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Newsletter for September 2010
The Bohras in South and South East Asia
Part 1 of 2
by Asgher Ali Engineer
The Bohras are a Shi’ah Isma’ili sect, which branched off from the main Shi’a community, known as twelver (Ithna Ashari) Shi’as around the mid
2nd century of Islam (ninth century A.D.). All Shi’a sects believe that the Holy Prophet (SAW) had nominated his son-in-law Ali (AS) Khalifah in
that order. Those who maintained Ali (AS) was designated as his heir by the Prophet (SAW) were called Shi’an-e-Ali as the word Shi’a in Arabic
means partisan. Thus, partisans or disciples and followers of Ali (AS) were known as Shi’a.
The Shi’as also believe that Ahl al-bayt (i.e. people of house of the Prophet) are sacred persons and only the progeny of Fatima (Prophet’s
daughter) and Ali could be legitimate political and spiritual successors until the day of judgement (Qiyamah). The Shi’as believe in the doctrine
of Imamah as against the Sunni Muslims who believe in the doctrine of Khilafah. Khilafah is based on the principle of bay’ah (pledging one's
loyalty to a person to assume authority, an elective principle in a limited sense).
The Ithna Ashari Shi’as believe that Ali (AS) was the first Imam after the Prophet (SAW) whereas Isma’ilis believe that he was wasi (legatee)
and not an Imam. According to the Isma’ilis the first imam was Ali’s son Hasan whereas Hasan is the second Imam according to twelver Shi’as. The split between Ithna Asharis and Isma’ilis took place on the question of succession to Imam Ja’far al-Sadiq (sixth Imam according to twelvers and 5th according to Isma’ilis).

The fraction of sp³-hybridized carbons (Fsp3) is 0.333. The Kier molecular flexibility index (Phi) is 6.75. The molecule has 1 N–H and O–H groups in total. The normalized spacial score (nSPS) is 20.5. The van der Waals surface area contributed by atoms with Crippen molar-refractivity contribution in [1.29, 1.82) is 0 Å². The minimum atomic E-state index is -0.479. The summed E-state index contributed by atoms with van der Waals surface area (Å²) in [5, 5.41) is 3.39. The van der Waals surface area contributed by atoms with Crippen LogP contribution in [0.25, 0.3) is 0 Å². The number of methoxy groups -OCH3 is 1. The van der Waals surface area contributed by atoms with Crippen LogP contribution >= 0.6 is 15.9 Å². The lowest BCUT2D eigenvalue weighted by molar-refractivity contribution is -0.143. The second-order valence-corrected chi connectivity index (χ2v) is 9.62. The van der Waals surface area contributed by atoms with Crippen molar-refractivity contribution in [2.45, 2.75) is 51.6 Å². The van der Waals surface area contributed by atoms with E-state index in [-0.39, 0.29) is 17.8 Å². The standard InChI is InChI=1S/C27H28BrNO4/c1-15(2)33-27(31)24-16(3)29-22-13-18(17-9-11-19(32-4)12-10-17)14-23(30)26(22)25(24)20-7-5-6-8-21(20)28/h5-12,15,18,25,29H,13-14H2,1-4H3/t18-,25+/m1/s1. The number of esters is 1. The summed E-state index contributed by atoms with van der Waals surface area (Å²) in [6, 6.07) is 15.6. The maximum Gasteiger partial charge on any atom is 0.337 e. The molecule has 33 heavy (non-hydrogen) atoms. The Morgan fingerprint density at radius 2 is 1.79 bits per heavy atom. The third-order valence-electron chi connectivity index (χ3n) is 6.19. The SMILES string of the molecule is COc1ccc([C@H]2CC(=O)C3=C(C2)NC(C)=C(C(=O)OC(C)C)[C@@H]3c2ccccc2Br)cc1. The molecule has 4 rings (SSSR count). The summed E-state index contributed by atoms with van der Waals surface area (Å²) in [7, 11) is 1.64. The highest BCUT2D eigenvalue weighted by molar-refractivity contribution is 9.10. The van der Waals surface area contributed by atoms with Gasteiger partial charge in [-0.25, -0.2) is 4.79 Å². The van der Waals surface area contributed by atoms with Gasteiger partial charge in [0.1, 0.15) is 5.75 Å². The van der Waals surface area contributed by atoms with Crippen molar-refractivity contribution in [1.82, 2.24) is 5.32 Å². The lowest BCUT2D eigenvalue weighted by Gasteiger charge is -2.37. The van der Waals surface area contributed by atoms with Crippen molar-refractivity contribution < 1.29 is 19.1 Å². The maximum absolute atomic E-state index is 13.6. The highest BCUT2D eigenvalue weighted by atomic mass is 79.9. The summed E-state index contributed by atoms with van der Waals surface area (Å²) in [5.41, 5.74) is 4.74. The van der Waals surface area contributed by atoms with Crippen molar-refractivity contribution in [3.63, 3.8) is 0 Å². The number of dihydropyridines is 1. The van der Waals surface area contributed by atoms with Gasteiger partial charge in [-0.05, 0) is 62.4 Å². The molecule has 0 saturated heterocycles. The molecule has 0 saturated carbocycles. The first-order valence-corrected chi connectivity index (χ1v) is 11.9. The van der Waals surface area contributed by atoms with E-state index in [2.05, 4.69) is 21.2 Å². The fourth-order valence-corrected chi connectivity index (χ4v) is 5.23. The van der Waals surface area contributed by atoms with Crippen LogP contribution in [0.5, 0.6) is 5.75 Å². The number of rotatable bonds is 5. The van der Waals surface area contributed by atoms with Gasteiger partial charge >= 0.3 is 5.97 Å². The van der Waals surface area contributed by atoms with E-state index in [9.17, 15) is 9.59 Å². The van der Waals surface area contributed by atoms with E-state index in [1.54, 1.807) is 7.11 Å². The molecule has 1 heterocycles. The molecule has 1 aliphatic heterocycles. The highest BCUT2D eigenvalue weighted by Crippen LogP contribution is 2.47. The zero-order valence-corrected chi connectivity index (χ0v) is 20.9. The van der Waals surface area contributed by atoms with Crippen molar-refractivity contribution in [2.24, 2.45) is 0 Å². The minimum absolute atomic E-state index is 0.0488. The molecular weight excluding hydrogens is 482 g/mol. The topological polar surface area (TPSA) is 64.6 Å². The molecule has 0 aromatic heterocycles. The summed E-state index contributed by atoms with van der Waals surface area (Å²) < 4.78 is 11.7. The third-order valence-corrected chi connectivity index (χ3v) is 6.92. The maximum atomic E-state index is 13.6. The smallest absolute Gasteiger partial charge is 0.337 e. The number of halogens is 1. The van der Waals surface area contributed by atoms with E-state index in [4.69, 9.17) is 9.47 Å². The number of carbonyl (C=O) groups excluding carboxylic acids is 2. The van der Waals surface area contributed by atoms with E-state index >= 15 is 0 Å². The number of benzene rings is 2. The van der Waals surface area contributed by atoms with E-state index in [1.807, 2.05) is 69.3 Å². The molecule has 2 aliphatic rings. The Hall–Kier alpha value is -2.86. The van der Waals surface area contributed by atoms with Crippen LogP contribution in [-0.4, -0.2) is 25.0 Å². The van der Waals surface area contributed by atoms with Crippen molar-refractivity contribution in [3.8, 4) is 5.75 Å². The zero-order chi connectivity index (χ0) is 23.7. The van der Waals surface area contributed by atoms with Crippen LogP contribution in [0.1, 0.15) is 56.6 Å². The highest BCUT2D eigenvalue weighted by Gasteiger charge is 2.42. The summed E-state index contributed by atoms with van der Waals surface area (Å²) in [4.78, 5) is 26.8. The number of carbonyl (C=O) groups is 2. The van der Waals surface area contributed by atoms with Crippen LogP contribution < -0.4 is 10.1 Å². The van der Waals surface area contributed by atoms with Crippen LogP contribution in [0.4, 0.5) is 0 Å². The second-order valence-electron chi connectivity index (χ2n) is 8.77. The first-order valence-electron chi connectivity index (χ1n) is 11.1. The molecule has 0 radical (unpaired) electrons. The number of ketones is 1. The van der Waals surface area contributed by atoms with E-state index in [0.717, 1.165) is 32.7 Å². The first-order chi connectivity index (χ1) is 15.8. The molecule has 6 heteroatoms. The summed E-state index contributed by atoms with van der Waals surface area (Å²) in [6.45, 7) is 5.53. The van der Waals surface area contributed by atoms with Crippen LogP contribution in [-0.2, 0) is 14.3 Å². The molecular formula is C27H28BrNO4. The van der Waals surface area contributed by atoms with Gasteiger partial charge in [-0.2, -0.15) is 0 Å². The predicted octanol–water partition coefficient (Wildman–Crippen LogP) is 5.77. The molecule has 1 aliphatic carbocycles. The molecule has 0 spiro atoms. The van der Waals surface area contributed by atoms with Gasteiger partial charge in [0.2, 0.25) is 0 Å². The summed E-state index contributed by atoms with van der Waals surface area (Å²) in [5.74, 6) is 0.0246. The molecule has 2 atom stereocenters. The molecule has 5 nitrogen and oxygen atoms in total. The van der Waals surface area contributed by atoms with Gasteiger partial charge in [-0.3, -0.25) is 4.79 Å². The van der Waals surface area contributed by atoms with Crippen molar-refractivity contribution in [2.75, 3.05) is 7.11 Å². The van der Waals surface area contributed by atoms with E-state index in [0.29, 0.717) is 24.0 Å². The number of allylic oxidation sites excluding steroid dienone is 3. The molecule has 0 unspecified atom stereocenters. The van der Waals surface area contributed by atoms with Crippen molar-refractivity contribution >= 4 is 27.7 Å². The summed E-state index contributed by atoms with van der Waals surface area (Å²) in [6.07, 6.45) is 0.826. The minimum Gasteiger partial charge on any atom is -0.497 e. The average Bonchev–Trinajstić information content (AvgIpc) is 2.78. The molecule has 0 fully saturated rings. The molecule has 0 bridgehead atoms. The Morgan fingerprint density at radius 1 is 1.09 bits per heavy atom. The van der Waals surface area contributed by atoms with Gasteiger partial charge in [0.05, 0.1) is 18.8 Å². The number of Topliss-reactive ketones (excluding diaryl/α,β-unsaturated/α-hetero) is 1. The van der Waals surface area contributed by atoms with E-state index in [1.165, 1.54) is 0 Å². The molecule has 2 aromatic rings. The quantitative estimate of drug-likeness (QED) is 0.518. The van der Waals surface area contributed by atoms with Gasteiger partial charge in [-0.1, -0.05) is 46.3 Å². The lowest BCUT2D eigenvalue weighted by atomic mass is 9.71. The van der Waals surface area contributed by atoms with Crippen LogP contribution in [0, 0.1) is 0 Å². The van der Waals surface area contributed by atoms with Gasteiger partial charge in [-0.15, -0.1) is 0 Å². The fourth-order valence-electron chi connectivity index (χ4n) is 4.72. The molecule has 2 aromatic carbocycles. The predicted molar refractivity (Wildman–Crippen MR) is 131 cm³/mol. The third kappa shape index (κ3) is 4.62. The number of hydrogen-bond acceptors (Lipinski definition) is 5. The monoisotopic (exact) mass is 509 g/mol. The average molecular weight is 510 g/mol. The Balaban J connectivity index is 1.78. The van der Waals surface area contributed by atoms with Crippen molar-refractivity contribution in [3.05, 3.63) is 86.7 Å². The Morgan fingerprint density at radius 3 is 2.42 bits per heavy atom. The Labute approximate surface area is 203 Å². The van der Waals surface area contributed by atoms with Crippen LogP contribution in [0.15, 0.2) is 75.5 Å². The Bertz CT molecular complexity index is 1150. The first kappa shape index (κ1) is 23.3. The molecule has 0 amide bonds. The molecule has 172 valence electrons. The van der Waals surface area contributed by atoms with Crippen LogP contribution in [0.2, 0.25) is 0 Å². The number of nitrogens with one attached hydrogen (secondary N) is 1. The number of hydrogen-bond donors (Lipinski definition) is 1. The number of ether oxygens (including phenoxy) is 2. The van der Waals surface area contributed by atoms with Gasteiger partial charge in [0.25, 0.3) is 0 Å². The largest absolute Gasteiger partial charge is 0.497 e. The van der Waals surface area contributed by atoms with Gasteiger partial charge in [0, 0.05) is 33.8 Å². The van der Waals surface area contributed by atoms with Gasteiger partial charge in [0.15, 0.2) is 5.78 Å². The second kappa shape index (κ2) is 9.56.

The twelvers maintain that Imam Al-Sadiq (AS) was succeeded by his younger son Musa Kazim as his elder son Isma’il died during Imam
Ja’far’s life time. However, Isma’ilis maintain that though Isma’il died in Imam Ja’far’s life time but he was succeeded by Muhammad, Isma’il’s
son. Thus according to the Isma’ilis Imam Isma’il succeeded Imam J’afar al-Sadiq and Isma’il in turn was succeeded by his son Muhammad.
It is interesting to note that most, though not all, Shi’as were non-Arabs and we can call them in terms of Toynbee’s term external
proletariat of Islam as the Khwarij (seceders) who were mostly Bedouin Arabs as internal proletariat of Islam. The Isma’ilis too, to begin
with, were mostly of Persian origin. All top Isma’ili preachers (da’is) were of Persian origin though there were many Arabs also among their
followers. However, both in the case of the twelvers as well as Isma’ili Shi’as, leadership or imamah remained with the descendants of the
Prophet (SAW) i.e. they were of Arab origin.
Islam was a revolutionary movement which tried to usher in a new political culture based on the values of equality and justice but soon
Islamic regimes also developed the same old political culture based on dynasties and maintained through coercion and use of power rather than
consensus and participation. Dr. Taha Husain, a noted Egyptian scholar, pithily observes:
“…it became apparent that this new government too (the caliphal regime after the death of the Prophet) which was expected to be of a new type at last adopted the same old course and like other old types of governments it too had to be based on vested interests, power politics
and a class system in which a small minority of a particular nationality uses as its instrument a vast majority of peoples of different